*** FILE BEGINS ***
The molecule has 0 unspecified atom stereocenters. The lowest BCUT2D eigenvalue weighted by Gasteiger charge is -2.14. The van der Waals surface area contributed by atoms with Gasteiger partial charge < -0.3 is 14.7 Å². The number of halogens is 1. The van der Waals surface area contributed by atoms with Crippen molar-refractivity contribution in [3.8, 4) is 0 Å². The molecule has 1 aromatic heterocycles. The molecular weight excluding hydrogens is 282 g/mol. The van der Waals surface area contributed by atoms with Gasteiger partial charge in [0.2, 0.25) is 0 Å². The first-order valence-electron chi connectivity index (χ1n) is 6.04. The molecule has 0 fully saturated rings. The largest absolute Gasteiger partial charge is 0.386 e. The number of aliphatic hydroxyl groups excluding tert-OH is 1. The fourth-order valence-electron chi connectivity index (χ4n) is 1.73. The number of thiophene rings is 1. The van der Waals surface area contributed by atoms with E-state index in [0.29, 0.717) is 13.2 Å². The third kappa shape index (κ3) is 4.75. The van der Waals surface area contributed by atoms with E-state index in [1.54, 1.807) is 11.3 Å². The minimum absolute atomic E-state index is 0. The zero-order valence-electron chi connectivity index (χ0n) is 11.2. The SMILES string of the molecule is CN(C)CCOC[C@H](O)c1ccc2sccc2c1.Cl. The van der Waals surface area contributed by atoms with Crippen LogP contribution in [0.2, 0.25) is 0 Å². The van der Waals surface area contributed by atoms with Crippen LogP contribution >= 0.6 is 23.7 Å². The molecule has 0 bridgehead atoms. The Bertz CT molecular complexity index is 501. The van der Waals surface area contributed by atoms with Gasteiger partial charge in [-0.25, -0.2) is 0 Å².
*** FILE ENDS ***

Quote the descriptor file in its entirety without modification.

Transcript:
The molecule has 0 unspecified atom stereocenters. The lowest BCUT2D eigenvalue weighted by Gasteiger charge is -2.14. The van der Waals surface area contributed by atoms with Gasteiger partial charge < -0.3 is 14.7 Å². The number of halogens is 1. The van der Waals surface area contributed by atoms with Crippen molar-refractivity contribution in [3.8, 4) is 0 Å². The molecule has 1 aromatic heterocycles. The molecular weight excluding hydrogens is 282 g/mol. The van der Waals surface area contributed by atoms with Gasteiger partial charge in [0.2, 0.25) is 0 Å². The first-order valence-electron chi connectivity index (χ1n) is 6.04. The molecule has 0 fully saturated rings. The largest absolute Gasteiger partial charge is 0.386 e. The number of aliphatic hydroxyl groups excluding tert-OH is 1. The fourth-order valence-electron chi connectivity index (χ4n) is 1.73. The number of thiophene rings is 1. The van der Waals surface area contributed by atoms with E-state index in [0.29, 0.717) is 13.2 Å². The third kappa shape index (κ3) is 4.75. The van der Waals surface area contributed by atoms with E-state index in [1.54, 1.807) is 11.3 Å². The minimum absolute atomic E-state index is 0. The zero-order valence-electron chi connectivity index (χ0n) is 11.2. The SMILES string of the molecule is CN(C)CCOC[C@H](O)c1ccc2sccc2c1.Cl. The van der Waals surface area contributed by atoms with Crippen LogP contribution in [0.2, 0.25) is 0 Å². The van der Waals surface area contributed by atoms with Crippen LogP contribution >= 0.6 is 23.7 Å². The molecule has 0 bridgehead atoms. The Bertz CT molecular complexity index is 501. The van der Waals surface area contributed by atoms with Gasteiger partial charge in [-0.25, -0.2) is 0 Å².